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NW Fishletter #392, April 1, 2019
 Public Urges Washington To 'Stand Strong' On EPA Water Quality Certifications
Dozens of comments from the public and environmental groups ask the Washington Department of Ecology to exercise its authority under the Clean Water Act to address rising water temperatures in the Snake and Columbia rivers caused by dams and climate change.
The comments--many focusing on the need to recover salmon to help orcas, and some asking to remove the lower Snake River dams--continued to be submitted even after the EPA withdrew its request for water quality certifications at nine federal dams in the basin on Feb. 1.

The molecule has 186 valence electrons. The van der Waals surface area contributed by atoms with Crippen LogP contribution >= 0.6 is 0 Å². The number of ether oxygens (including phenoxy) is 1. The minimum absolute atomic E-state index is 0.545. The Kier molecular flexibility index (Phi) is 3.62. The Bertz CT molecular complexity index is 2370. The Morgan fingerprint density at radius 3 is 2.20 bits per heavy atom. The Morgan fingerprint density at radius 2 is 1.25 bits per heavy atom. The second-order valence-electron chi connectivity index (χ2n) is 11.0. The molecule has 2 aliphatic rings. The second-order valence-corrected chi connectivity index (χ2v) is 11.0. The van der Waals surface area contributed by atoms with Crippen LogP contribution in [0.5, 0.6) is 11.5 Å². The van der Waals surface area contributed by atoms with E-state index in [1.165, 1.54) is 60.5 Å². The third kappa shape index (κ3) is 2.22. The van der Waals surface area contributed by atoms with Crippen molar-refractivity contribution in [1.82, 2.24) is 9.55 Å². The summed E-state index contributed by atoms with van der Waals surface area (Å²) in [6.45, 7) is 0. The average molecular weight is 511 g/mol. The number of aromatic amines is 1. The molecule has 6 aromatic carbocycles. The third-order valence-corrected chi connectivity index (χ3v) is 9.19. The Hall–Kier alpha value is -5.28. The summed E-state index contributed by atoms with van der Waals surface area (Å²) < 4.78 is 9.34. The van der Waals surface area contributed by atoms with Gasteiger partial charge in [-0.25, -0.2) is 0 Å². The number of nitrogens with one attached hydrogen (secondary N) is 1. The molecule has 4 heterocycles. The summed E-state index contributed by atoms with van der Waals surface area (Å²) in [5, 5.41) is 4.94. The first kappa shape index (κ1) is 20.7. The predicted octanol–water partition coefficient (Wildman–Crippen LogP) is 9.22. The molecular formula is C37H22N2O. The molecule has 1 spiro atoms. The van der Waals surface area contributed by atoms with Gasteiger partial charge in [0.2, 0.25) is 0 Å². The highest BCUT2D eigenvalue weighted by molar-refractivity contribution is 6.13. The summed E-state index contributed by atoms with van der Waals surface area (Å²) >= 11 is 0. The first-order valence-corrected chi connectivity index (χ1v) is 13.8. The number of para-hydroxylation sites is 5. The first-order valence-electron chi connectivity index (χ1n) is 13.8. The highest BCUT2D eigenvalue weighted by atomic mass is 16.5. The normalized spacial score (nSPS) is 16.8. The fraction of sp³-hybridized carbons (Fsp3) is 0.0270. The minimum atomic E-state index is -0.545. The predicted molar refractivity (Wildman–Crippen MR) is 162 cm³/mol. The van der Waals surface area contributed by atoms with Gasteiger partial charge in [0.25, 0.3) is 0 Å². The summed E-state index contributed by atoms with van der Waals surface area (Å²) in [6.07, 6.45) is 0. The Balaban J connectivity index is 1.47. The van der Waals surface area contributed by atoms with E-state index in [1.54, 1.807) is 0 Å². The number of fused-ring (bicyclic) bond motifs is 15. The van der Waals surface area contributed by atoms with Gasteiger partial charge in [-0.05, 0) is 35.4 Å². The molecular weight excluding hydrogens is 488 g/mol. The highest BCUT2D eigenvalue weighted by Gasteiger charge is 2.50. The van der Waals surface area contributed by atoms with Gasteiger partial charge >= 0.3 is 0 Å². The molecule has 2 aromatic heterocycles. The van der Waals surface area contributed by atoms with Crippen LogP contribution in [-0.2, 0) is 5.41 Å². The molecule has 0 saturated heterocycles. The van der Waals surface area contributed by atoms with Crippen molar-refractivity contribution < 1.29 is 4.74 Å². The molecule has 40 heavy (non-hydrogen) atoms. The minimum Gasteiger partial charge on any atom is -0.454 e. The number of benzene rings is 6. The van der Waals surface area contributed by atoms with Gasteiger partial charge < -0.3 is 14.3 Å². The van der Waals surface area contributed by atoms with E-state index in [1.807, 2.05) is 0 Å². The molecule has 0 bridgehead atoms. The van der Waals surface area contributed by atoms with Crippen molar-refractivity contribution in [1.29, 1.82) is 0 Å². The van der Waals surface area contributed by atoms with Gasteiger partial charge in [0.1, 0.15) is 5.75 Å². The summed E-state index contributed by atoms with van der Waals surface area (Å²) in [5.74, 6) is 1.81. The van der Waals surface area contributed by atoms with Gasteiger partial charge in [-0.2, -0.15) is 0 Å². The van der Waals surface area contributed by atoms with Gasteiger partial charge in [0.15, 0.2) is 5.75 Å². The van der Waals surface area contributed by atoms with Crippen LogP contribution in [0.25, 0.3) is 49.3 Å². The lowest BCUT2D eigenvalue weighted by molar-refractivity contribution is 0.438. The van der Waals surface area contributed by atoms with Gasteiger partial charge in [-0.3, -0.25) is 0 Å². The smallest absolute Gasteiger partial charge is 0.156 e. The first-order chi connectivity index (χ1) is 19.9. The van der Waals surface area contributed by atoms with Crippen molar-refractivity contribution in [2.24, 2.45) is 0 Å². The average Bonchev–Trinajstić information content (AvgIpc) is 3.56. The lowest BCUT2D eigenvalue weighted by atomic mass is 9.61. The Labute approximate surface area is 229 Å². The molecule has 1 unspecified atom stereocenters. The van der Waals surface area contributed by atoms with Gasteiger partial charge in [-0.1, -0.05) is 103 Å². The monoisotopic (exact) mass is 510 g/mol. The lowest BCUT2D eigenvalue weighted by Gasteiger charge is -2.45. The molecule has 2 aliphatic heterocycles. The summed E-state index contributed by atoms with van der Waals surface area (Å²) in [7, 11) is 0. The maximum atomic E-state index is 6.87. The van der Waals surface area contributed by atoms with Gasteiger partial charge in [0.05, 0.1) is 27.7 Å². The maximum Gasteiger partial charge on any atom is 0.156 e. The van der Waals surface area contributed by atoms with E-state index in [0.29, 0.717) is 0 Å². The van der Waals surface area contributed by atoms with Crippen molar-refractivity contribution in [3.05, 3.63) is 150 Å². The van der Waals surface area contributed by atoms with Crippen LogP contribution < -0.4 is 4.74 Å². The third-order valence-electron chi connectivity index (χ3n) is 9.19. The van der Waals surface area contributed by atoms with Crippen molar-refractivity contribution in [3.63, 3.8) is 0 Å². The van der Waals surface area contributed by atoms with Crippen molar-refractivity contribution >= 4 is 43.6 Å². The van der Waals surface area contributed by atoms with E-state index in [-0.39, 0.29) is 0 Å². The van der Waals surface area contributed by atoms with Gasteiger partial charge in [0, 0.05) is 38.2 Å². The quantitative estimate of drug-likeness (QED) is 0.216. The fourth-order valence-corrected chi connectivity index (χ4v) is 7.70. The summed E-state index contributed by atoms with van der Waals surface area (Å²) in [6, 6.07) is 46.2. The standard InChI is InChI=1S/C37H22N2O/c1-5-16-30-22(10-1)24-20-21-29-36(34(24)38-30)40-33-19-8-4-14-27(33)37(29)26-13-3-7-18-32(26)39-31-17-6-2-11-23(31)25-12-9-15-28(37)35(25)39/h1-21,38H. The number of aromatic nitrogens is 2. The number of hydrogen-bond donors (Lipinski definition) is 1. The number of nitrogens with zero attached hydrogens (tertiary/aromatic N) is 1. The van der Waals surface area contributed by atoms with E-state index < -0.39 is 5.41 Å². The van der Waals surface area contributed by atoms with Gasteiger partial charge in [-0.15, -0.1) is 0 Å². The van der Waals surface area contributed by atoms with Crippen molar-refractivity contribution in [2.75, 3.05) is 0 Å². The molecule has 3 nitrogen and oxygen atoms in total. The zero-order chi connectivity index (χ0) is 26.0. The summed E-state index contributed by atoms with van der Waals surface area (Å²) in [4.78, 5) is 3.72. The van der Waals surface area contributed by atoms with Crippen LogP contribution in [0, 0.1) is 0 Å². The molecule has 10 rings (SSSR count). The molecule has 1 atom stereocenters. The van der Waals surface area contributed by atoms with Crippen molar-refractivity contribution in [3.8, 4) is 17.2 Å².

Ecology signaled it intends to use this unusual authority to issue or deny Section 401 Water Quality Certifications for the federal dams under the Clean Water Act, emphasizing that in bold in a Feb. 28 letter to the EPA. "This letter shall not be considered a waiver of Washington State's Section 401 certification authority," it reads in part. If EPA decides to move forward with the withdrawn permits, "this letter is a denial of the Section 401 certification you requested."
The letter also tells the EPA it would value a timeline for when a new request for the water quality certification will be submitted, and notes that Ecology plans to provide a new public comment period once a new request is received. "We interpret from your verbal communications with us that completing this work is a priority for EPA," the letter adds.